System 300 also includes a signal logic 350 that is configured to provide a signal based, at least in part, on the state of a document whose crawl data is audited by audit logic 340. The signal provided may depend on a document's compliance with an audit standard as determined by applying an audit rule. Whether an audit rule is applied may depend on a dynamically configurable parameter related, for example, to a user input, a schedule, a volume of crawl data observed, and a type of crawl data observed. The audit standard may concern, for example, document location, document security, document modification, and document access.
Some portions of the detailed descriptions that follow are presented in terms of method descriptions and representations of operations on electrical and/or magnetic signals capable of being stored, transferred, combined, compared, and otherwise manipulated in hardware. These are used by those skilled in the art to convey the substance of their work to others. A method is here, and generally, conceived to be a sequence of operations that produce a result. The operations may include physical manipulations of physical quantities. The manipulations may produce a transitory physical change like that in an electromagnetic transmission signal.
It has proven convenient at times, principally for reasons of common usage, to refer to these electrical and/or magnetic signals as bits, values, elements, symbols, characters, terms, numbers, and so on. These and similar terms are associated with appropriate physical quantities and are merely convenient labels applied to these quantities. Unless specifically stated otherwise, it is appreciated that throughout the description, terms including processing, computing, calculating, determining, displaying, automatically performing an action, and so on, refer to actions and processes of a computer system, logic, processor, or similar electronic device that manipulates and transforms data represented as physical (electric, electronic, magnetic) quantities.
Example methods may be better appreciated with reference to flow diagrams. While for purposes of simplicity of explanation, the illustrated methods are shown and described as a series of blocks, it is to be appreciated that the methods are not limited by the order of the blocks, as in different embodiments some blocks may occur in different orders and/or concurrently with other blocks from that shown and described. Moreover, less than all the illustrated blocks may be required to implement an example method. In some examples, blocks may be combined, separated into multiple components, may employ additional, not illustrated blocks, and so on. In some examples, blocks may be implemented in logic. In other examples, processing blocks may represent functions and/or actions performed by functionally equivalent circuits (e.g., an analog circuit, a digital signal processor circuit, an application specific integrated circuit (ASIC)), or other logic device. Blocks may represent executable instructions that cause a computer, processor, and/or logic device to respond, to perform an action(s), to change states, and/or to make decisions. While the figures illustrate various actions occurring in serial, it is to be appreciated that in some examples various actions could occur concurrently, substantially in parallel, and/or at substantially different points in time.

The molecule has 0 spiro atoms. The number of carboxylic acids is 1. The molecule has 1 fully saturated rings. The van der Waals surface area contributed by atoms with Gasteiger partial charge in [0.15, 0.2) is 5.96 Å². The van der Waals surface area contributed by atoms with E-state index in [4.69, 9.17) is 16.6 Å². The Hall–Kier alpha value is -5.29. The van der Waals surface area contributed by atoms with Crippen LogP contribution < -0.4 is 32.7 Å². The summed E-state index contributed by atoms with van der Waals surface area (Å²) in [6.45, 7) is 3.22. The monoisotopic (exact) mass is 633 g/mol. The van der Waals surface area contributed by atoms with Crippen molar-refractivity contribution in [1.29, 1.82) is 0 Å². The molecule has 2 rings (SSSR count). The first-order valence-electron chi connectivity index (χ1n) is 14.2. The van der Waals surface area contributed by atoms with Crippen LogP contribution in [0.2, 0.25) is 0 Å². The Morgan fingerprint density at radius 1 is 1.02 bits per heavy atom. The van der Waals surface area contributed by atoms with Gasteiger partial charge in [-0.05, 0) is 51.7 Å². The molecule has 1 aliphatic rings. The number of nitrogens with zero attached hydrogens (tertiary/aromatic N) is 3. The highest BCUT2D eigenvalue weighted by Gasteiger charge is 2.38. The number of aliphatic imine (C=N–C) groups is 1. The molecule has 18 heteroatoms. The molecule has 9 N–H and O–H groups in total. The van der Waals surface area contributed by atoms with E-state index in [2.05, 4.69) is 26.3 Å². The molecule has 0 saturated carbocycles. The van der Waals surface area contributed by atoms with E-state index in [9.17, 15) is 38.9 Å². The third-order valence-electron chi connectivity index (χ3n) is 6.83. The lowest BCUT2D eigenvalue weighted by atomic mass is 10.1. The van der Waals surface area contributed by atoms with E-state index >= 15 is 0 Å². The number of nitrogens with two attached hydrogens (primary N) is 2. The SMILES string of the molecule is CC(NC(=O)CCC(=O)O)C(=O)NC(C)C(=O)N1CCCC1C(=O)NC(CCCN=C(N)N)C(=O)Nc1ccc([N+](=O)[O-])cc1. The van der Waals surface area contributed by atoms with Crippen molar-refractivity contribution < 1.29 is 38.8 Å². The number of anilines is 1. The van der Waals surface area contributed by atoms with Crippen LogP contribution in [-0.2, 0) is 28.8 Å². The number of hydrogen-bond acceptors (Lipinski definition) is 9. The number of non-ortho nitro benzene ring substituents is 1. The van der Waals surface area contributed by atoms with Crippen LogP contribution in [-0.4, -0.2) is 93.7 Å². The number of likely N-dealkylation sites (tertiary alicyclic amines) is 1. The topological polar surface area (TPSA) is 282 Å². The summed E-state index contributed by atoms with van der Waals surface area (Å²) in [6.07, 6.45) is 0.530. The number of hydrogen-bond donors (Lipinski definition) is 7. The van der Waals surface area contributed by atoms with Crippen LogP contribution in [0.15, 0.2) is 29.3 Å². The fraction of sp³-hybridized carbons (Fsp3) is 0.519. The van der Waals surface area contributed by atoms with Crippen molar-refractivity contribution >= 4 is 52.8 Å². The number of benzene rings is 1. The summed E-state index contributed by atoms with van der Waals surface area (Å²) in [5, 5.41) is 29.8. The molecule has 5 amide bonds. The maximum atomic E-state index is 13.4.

Method 400 may also include, at 420, controlling the audit logic to audit a document belonging to the enterprise. Auditing a document may be performed by processing the crawl data. For example the audit logic may be controlled to select rules to apply by consulting a rules index using words from a query. The audit logic may also be controlled to apply a rule to the data and to generate a signal based on the results of the rule application.
Method 500 may also include, at 520, performing an audit function on the document belonging to the enterprise. Performing the audit function may include processing the data generated by the enterprise search system. It is to be appreciated that the audit function may be performed independent of delivering the data generated by the enterprise search system to a different recipient (e.g., index logic). In one example, performing the audit function may include comparing a modification date for a document to an audit standard concerning modification dates. Similarly, performing the audit function may include comparing an access date for a document to an audit standard concerning access dates. Performing the audit function may also include, for example, comparing an identity for a user who accessed a document to an identity audit standard, comparing a relocation event for a document to a relocation audit standard, and comparing a relocation destination for a document to a relocation destination audit standard.